Over the last decade there has always been an air of familiarity when Otis Gibbs hits town. The old stories never lose their charm and frequently Otis updates his song base with a new record of unrelenting quality. With my occasions of seeing Otis live now possibly running into double figures there was a double pronged freshness to his return to Birmingham and a renewal date at the Kitchen Garden Café.
On one hand the evening was blessed with a bunch of new songs as an Otis Gibbs ‘below the radar’ album has emerged over the summer months. To a greater extent, the opening set did not feature a single old time story, a definite first from a hazy but reliable memory of so many Otis shows. However any sense of re-assurance lacking was firmly rectified after the break with the return of ‘tractor day’, ‘interesting uncles’ and ‘work comradeship’. Essentially these provide the backdrop to two Otis Gibbs classics and the twin tracks of ‘Small Town Saturday Night’ and ‘Something More’ should always remain staples of his show.
While other old songs such as ‘Kansas City’, ‘Caroline’ and ‘Town That Killed Kennedy’ retain a timeless appeal, the key to the success of this show was the unveiling of a number of tracks from the album Otis recorded in his home over the summer. MOUNT RENRAW was introduced as an indulgent milestone birthday present and has provided the ideal outlet to house yet another supreme bunch of songs. Five of these had their Birmingham premiere this evening with ‘Great American Roadside’ and ‘Sputnik Monroe’ leaving the most distinct mark on first listens. The first of these goes a long way into defining the curiosity surrounding Otis’s song writing purpose as he revealed the sheer inspiration derived from surveying the vastness and quirkiness of his home land. The second formed the basis of the evening’s most interesting story following his account of a wrestler in Memphis Tennessee being at the centre of a chain of circumstances leading to a seismic moment in the advance of de-segregated entertainment in America’s South.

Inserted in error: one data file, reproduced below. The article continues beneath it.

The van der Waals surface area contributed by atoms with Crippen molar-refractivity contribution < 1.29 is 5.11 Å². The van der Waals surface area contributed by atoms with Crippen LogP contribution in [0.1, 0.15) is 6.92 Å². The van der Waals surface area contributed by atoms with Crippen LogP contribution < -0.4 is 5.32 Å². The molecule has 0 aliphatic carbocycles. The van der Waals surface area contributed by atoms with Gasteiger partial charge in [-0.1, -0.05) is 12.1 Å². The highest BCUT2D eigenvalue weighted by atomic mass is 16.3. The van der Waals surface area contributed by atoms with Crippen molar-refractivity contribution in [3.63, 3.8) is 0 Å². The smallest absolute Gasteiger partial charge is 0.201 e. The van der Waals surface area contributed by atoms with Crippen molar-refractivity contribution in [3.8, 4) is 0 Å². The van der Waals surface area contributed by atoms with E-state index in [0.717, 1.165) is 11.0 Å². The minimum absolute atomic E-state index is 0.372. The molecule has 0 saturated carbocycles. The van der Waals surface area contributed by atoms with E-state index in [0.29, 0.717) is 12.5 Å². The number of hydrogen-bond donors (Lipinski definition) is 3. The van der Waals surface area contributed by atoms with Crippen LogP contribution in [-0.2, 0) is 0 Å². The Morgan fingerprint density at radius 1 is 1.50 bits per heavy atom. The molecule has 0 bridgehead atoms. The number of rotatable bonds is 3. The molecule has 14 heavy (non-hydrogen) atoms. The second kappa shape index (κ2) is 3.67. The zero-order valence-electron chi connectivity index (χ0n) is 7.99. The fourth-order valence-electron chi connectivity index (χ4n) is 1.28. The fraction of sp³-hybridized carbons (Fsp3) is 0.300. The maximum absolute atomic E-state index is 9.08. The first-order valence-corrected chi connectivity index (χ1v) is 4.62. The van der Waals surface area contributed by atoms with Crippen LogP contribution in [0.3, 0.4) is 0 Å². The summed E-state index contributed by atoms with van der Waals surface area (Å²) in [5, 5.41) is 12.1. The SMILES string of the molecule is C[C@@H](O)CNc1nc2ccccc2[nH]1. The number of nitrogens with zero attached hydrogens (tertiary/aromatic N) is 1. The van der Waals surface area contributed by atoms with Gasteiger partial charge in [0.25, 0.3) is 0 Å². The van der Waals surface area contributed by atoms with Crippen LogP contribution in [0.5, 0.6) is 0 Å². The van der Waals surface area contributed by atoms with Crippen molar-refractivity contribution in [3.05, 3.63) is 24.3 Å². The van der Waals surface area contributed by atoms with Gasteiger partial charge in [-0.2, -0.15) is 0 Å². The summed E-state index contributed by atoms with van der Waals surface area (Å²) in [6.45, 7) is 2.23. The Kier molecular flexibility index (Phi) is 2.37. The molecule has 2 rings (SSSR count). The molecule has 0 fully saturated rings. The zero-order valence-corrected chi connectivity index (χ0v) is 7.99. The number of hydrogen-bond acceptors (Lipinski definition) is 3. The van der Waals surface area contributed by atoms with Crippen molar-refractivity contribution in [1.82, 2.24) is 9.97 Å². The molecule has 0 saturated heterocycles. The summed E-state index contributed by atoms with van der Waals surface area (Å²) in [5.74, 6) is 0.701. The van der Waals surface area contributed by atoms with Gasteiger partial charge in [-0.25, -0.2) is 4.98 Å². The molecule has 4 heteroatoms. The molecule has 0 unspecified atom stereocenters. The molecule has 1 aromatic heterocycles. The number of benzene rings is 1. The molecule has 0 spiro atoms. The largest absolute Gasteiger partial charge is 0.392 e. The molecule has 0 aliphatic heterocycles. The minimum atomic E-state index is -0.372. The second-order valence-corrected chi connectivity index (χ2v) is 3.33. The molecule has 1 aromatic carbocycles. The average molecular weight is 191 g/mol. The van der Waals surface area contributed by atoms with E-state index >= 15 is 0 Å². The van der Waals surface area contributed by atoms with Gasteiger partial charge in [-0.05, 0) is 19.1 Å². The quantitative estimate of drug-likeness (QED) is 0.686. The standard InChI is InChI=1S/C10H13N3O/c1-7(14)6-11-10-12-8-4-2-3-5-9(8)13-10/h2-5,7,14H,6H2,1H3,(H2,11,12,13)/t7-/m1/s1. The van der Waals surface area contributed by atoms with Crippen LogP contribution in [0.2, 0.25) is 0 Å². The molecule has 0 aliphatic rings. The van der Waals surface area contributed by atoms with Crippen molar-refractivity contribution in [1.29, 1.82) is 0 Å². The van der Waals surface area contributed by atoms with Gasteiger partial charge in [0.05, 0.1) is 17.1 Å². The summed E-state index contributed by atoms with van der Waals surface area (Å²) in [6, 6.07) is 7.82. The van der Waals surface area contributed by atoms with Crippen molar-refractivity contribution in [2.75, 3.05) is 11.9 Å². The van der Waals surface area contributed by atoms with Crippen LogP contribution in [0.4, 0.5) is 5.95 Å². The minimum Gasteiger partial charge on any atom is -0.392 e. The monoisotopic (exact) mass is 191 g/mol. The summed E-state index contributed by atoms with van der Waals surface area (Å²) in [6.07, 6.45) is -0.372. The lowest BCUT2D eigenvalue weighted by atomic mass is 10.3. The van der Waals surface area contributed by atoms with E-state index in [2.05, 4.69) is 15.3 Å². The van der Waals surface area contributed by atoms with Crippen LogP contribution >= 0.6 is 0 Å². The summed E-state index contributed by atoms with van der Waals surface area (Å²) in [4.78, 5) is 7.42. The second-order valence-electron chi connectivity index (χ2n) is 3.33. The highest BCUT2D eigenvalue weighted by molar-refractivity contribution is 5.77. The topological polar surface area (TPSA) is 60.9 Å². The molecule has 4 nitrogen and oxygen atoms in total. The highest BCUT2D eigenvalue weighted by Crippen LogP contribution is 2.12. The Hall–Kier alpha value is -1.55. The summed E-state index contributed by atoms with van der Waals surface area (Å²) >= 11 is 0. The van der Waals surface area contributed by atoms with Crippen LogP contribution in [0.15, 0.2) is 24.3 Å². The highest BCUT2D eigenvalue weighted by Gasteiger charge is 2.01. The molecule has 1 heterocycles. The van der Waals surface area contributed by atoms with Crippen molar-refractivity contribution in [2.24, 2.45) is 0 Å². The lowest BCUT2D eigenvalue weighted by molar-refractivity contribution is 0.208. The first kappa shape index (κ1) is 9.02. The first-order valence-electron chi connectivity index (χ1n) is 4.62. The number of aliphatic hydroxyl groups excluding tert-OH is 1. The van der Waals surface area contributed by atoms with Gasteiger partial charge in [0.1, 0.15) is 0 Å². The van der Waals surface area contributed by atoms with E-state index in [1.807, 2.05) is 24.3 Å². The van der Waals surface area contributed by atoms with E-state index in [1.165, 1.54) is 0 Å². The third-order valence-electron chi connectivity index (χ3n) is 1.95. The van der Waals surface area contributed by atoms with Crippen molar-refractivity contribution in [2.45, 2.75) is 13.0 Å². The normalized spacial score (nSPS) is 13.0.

‘Empire Hole’, a song based on the cultural and economic impact of Indiana’s limestone quarrying industry, ‘Ed’s Blues (Survival)’ and ‘Bison’ were the other new songs revealed. The latter took its inspiration from the occupants of his East Nashville home a long time before modern life entrenched its practices and values. The surname of a key person in the backdrop story to the song – Warner – was intriguingly reflected in the album’s title. MOUNT RENRAW has not had a conventional release yet and it remains to be seen whether this happens. Copies have been available at the shows and it is important in the widening of the appeal of Otis Gibbs that as many folks as possible get to listen to this and any other record that has emerged under his name over the last fifteen years. This guy is a song writing legend and a body of legacy-laden work is already intact for future generations to discover.
Otis Gibbs will always be a touring treasure and a creative person powered by an independent spirit devoid of trend setting gimmicks. Grateful, humble and sincere are other attributes that spring to mind. His songs combined with a serious desire to preserve and further signify the unfiltered relationship between artisan and partisan make him stand out in a crowded environment. Long may the Kitchen Garden Café and many other venues around Britain continue to host a welcome visitor from Wanamaker Indiana, via East Nashville Tennessee.